Jewish Link.- A new Israeli app can sound the alarm before the onset of heart failure by analyzing the sound of a user’s voice, reported The Times of Israel,
in a study of heart failure vascular with recovered patients who used listenIts technology predicts 82% of recidivism, catching them an average of 18 days before
One study with recovered patients found that the app predicted 82 percent of relapses before they occurred.
listen “Listens” to voice samples that users record on their smartphones and alerts them if they are in imminent danger congestive heart failure, It works by detecting irregularities in a person’s speech, comparing them to their healthy “reference” voice. If abnormalities are found, doctors are informed immediately so that they can take preventive measures.
The company behind the app did a new study, Cordio Medical, in partnership with Bellinson Hospital, Barzilai Medical Center and Galilei Medical Center as well as Clalit Health Services Cardiovascular Center. It is currently in the process of peer review.
patients who experienced heart failure and were therefore believed to have a significant chance of recidivism from using the app listen at home and sent voice samples in Hebrew, Arabic or Russian. The 180 patients recorded multiple clips per day for two years, meaning 460,000 clips were reviewed for the study.
heart failure This occurs when the heart muscle’s ability to contract is impaired over time or when it has a mechanical problem that limits its ability to fill with blood. The heart is then unable to keep up with the body’s need for blood, and the blood returns to the heart at a rate faster than it can be pumped. the heart congests; hence the word congestive heart failure,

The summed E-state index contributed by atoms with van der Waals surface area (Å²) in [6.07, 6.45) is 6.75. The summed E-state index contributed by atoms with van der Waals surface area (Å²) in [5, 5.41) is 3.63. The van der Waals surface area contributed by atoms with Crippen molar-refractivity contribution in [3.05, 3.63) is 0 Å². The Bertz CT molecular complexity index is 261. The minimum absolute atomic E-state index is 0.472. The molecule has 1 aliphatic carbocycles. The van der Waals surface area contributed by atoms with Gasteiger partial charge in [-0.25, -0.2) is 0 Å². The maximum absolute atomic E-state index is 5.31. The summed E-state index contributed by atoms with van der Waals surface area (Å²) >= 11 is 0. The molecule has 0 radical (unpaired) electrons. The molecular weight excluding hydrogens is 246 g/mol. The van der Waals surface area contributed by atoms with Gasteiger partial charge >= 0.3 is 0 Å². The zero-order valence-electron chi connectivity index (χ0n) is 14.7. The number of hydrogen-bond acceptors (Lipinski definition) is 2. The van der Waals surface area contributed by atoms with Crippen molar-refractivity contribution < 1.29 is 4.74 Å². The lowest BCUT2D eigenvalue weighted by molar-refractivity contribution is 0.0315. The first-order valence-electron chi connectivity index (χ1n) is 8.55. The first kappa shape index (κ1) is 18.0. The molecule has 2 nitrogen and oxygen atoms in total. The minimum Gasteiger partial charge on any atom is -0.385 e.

executive director of Cordio MedicalTamir Tal said that about a third of patients experienced heart failure During the two years of the study, as anticipated. When their medical records were matched against the app’s voice analysis, it was discovered that the app predicted failure in 82% of cases. On average, warning signs are detected about 18 days before an incident.
The study design, which was reviewed by the ethics committee, meant that patients did not receive real-time alerts, but of Said that when the app is launched, doctors will have the opportunity to change medication or provide additional care and this could prevent many cases of disease recurrence. heart failure,
of said the study results suggest the technology could save lives and “significantly reduce the number of hospital admissions.” congestive heart failure,
The technology has recently been approved by Ministry of Health and of The European Union, expect approval from FDA At the end of 2023. of Said app complies with the US Health Insurance Portability and Accountability Act, which sets privacy standards requiring patients to consent to all uses of their data.
Users talk into their phones for about a minute several times a day in a quiet room, and artificial intelligence analyzes the file. “Just like when you call your mom and she can tell right away by your voice if you’re not feeling well, the app uses i a to ‘read’ your voice and tell when things are not the way they should be,” he explained. of,
“Cardiologists have the ability to hear complications in their patients’ speech, but it is usually too late, as patients usually require hospitalization at this point. However, in our voices There is a lot of data waiting to be extracted. By continuously monitoring people and using this data, this platform can be a life-changing solution.”
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